At this point, you don’t need to be reminded of the events of the present. If there were ever a wake-up call to get your estate plan in order, recent news is it. Planning for the future is especially critical if you are a business owner or CEO.
First Steps to Asset Protection
Generally, it is folks over the age of 60 who have the most to lose—at least in financial terms. At this age, many are financially well established and beginning to look toward retirement. Unfortunately, COVID-19 is especially dangerous for people in this age group (which isn’t to say that younger people aren’t also at risk), and this is all the more reason to pause and develop a strategy for handling whatever the future may hold.
The first step towards protecting your estate is taking inventory of what you own and what you owe. This means making a comprehensive list of assets and debts, including account numbers and contact information, as well as names and contact information for your important advisers. Keep the information up to date. Store this document and associated copies of originals in a secure location. Additionally, be sure to deliver a copy to the financial agent(s) you have selected in your estate plan.
No estate plan? Read on.
Assess Your Situation and Your Family’s Needs
Once you have taken stock of your possessions and your debts, consult an experienced estate planning attorney. Discuss your hopes and concerns for your family’s future. Identify family members who may be good agents for you as well as those who may need additional structure.
Build a Plan that Meets Your Needs
First, make plans for your potential disability. This is a critical step to protect your family in the event the unexpected occurs. Beyond a will or living trust, you should also have your attorney draft a Power of Attorney and Healthcare Directive making sure that the people you trust have the authority and instructions you may need them to have. Now, more than ever, it is important to have a plan in place should you fall ill. After all, even temporary incapacitation may result in you needing someone to pay bills, taxes, care for business-related financial obligations and, very likely, your own family.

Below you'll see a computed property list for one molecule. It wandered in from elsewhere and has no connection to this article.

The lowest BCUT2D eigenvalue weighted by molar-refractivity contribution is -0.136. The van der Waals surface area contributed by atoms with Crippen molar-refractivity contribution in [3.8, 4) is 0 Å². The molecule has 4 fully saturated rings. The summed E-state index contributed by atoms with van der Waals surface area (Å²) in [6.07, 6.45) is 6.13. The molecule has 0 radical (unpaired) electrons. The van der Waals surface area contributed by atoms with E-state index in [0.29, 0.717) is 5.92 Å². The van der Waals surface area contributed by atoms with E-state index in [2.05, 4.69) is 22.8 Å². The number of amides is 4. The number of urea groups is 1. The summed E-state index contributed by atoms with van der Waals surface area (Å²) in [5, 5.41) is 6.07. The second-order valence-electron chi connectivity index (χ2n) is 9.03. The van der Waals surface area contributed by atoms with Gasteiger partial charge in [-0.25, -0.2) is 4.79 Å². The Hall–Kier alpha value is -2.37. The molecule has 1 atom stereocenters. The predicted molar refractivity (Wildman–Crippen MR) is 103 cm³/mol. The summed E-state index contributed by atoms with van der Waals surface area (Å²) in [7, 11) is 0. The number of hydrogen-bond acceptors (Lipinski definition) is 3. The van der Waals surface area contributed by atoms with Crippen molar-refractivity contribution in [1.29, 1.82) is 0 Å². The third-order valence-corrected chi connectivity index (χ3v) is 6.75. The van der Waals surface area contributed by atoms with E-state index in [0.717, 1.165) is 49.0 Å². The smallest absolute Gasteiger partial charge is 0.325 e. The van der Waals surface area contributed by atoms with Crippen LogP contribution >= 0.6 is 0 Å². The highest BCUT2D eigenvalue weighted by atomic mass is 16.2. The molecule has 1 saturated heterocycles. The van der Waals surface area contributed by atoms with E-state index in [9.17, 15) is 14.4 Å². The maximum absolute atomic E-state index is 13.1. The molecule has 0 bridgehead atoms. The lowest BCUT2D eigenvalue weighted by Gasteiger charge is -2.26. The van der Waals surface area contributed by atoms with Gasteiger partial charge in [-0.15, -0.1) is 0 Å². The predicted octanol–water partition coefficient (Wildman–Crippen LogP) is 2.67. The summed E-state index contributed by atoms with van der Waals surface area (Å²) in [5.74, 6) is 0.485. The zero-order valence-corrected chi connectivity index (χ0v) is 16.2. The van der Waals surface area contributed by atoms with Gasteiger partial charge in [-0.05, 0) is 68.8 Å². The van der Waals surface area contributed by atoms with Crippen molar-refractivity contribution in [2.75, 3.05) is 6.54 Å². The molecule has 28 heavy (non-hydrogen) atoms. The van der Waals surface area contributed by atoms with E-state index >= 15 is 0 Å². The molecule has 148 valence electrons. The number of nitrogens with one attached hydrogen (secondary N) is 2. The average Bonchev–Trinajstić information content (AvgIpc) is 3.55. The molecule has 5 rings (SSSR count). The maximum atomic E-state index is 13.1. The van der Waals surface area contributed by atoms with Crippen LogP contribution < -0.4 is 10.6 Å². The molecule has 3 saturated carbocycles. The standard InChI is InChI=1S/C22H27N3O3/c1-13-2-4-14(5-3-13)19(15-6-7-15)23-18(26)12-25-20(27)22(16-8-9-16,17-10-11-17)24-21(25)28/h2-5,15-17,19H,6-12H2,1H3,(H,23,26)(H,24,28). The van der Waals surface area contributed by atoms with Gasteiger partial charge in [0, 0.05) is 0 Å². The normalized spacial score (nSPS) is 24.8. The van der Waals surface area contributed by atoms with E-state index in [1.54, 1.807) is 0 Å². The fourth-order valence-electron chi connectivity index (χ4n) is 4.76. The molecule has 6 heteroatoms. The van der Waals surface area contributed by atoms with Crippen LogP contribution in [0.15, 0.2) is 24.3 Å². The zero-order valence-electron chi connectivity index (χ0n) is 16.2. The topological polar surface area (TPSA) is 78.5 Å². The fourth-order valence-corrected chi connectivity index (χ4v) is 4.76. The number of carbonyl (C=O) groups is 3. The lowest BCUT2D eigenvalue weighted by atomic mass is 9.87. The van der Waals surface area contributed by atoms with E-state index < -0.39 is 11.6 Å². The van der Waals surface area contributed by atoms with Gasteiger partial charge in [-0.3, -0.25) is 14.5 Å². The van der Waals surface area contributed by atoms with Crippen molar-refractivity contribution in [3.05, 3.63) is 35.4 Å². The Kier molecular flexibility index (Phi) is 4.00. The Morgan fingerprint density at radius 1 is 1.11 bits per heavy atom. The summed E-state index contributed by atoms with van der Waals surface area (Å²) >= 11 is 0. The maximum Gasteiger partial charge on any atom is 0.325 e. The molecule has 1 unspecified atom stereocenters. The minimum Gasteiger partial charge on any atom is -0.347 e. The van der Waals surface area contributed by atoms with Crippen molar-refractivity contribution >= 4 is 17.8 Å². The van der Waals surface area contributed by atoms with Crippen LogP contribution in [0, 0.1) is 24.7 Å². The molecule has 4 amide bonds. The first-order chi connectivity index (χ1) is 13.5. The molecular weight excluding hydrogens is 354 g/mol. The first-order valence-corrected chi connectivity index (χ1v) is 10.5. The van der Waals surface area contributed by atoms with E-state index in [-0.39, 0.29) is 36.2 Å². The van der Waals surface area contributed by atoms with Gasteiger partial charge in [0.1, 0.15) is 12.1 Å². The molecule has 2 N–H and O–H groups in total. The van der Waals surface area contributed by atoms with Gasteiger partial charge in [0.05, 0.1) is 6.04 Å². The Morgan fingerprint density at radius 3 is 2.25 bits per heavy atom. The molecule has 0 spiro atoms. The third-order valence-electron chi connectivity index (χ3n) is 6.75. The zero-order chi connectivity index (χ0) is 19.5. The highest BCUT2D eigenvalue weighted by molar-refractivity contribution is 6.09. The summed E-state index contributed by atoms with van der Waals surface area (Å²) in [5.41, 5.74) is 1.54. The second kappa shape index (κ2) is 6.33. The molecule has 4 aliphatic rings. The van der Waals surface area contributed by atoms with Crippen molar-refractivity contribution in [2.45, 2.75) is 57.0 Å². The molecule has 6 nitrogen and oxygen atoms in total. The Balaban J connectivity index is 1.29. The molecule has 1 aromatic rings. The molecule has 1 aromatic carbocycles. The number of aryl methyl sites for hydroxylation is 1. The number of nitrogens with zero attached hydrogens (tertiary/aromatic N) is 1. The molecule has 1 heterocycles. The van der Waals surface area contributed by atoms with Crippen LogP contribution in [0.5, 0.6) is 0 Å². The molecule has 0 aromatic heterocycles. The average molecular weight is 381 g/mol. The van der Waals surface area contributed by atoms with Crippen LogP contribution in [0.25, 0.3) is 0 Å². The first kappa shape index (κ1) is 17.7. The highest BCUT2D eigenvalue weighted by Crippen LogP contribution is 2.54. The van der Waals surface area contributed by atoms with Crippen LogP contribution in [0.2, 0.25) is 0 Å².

Discuss with your attorney the potential advantages and disadvantages of creating a will or a living trust. Wills distribute your property when you die. Living trusts can make distributions at your death as well as give administrative guidance during your life to your agents in the event of your disability. Consider and decide on a plan should your loved ones become incapacitated or die themselves. Who should inherit then and how?
Coordinate Your Plan with Your Life
Don’t forget beneficiary designations, payable on death designations, joint ownerships, and other mechanisms that transfer property at your death. Make sure that they are consistent with the rest of your plan. Make sure that your agents have access and control when you think it is wise.
Lastly, Talk to Your Family
Now is the time to call a family meeting (virtually, of course). Communicate your intentions to ensure there are no misunderstandings concerning your planning. Giving your family members accurate expectations This is also a great opportunity to share your love and express your gratitude for those people for whom you care most.
Contact Attorney James M. Miskell
The global COVID-19 pandemic has already brought enormous change to our lives. The best thing all of us can do to protect against changes still to come, good or bad, is to exercise foresight and prepare in the ways we are able. Contact Attorney James M. Miskell and his team of estate planning and elder law attorneys today and start taking steps towards protecting yourself, your family, and your assets.